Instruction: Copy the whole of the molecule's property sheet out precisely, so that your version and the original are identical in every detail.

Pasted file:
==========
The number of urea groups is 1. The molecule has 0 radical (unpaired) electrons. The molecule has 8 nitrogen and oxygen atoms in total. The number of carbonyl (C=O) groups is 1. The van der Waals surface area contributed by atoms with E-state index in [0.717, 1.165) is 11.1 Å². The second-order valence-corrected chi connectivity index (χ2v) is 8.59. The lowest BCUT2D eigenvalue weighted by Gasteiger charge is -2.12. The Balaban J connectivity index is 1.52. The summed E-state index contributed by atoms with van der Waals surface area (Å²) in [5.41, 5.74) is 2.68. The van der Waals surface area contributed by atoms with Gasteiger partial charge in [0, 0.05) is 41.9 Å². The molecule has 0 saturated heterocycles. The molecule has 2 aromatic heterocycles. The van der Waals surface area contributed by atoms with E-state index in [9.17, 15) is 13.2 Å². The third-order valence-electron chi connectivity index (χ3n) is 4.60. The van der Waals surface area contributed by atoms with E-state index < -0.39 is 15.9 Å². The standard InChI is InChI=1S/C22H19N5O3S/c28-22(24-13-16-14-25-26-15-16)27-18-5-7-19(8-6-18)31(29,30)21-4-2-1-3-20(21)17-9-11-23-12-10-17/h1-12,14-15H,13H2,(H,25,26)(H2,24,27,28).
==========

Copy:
The number of urea groups is 1. The molecule has 0 radical (unpaired) electrons. The molecule has 8 nitrogen and oxygen atoms in total. The number of carbonyl (C=O) groups is 1. The van der Waals surface area contributed by atoms with E-state index in [0.717, 1.165) is 11.1 Å². The second-order valence-corrected chi connectivity index (χ2v) is 8.59. The lowest BCUT2D eigenvalue weighted by Gasteiger charge is -2.12. The Balaban J connectivity index is 1.52. The summed E-state index contributed by atoms with van der Waals surface area (Å²) in [5.41, 5.74) is 2.68. The van der Waals surface area contributed by atoms with Gasteiger partial charge in [0, 0.05) is 41.9 Å². The molecule has 0 saturated heterocycles. The molecule has 2 aromatic heterocycles. The van der Waals surface area contributed by atoms with E-state index in [9.17, 15) is 13.2 Å². The third-order valence-electron chi connectivity index (χ3n) is 4.60. The van der Waals surface area contributed by atoms with E-state index < -0.39 is 15.9 Å². The standard InChI is InChI=1S/C22H19N5O3S/c28-22(24-13-16-14-25-26-15-16)27-18-5-7-19(8-6-18)31(29,30)21-4-2-1-3-20(21)17-9-11-23-12-10-17/h1-12,14-15H,13H2,(H,25,26)(H2,24,27,28).